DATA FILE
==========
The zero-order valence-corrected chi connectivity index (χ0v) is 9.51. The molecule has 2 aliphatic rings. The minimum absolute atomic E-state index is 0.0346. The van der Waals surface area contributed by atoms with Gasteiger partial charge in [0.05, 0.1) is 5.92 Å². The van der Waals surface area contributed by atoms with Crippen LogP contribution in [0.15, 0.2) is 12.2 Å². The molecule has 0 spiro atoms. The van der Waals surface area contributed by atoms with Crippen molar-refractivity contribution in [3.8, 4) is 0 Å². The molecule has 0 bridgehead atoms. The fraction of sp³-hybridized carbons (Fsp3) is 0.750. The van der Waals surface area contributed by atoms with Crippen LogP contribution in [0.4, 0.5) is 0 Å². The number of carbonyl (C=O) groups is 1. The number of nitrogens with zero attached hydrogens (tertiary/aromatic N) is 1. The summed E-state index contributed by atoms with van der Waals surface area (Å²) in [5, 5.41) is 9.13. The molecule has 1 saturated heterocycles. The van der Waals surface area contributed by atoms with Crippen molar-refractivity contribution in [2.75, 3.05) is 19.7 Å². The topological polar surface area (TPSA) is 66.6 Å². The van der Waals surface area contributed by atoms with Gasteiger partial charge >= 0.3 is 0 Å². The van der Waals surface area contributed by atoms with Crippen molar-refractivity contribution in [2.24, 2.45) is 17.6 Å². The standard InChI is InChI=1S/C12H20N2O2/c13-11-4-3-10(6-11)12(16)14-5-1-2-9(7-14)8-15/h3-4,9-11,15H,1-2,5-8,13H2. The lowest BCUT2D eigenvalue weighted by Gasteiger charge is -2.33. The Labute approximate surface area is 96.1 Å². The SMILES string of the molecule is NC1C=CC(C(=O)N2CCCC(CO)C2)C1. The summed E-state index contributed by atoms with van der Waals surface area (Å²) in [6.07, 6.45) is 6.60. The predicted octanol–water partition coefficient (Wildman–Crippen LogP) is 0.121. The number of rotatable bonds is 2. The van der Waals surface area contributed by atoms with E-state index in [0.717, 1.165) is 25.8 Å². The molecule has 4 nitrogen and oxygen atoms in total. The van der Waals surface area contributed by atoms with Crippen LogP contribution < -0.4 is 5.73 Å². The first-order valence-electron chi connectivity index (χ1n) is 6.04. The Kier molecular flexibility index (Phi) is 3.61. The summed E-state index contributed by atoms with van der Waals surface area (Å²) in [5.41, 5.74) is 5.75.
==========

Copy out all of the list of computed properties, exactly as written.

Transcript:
The zero-order valence-corrected chi connectivity index (χ0v) is 9.51. The molecule has 2 aliphatic rings. The minimum absolute atomic E-state index is 0.0346. The van der Waals surface area contributed by atoms with Gasteiger partial charge in [0.05, 0.1) is 5.92 Å². The van der Waals surface area contributed by atoms with Crippen LogP contribution in [0.15, 0.2) is 12.2 Å². The molecule has 0 spiro atoms. The van der Waals surface area contributed by atoms with Crippen molar-refractivity contribution in [3.8, 4) is 0 Å². The molecule has 0 bridgehead atoms. The fraction of sp³-hybridized carbons (Fsp3) is 0.750. The van der Waals surface area contributed by atoms with Crippen LogP contribution in [0.4, 0.5) is 0 Å². The number of carbonyl (C=O) groups is 1. The number of nitrogens with zero attached hydrogens (tertiary/aromatic N) is 1. The summed E-state index contributed by atoms with van der Waals surface area (Å²) in [5, 5.41) is 9.13. The molecule has 1 saturated heterocycles. The van der Waals surface area contributed by atoms with Crippen molar-refractivity contribution in [2.75, 3.05) is 19.7 Å². The topological polar surface area (TPSA) is 66.6 Å². The van der Waals surface area contributed by atoms with Gasteiger partial charge >= 0.3 is 0 Å². The van der Waals surface area contributed by atoms with Crippen molar-refractivity contribution in [2.24, 2.45) is 17.6 Å². The standard InChI is InChI=1S/C12H20N2O2/c13-11-4-3-10(6-11)12(16)14-5-1-2-9(7-14)8-15/h3-4,9-11,15H,1-2,5-8,13H2. The lowest BCUT2D eigenvalue weighted by Gasteiger charge is -2.33. The Labute approximate surface area is 96.1 Å². The SMILES string of the molecule is NC1C=CC(C(=O)N2CCCC(CO)C2)C1. The summed E-state index contributed by atoms with van der Waals surface area (Å²) in [6.07, 6.45) is 6.60. The predicted octanol–water partition coefficient (Wildman–Crippen LogP) is 0.121. The number of rotatable bonds is 2. The van der Waals surface area contributed by atoms with E-state index in [0.717, 1.165) is 25.8 Å². The molecule has 4 nitrogen and oxygen atoms in total. The van der Waals surface area contributed by atoms with Crippen LogP contribution < -0.4 is 5.73 Å². The first-order valence-electron chi connectivity index (χ1n) is 6.04. The Kier molecular flexibility index (Phi) is 3.61. The summed E-state index contributed by atoms with van der Waals surface area (Å²) in [5.41, 5.74) is 5.75.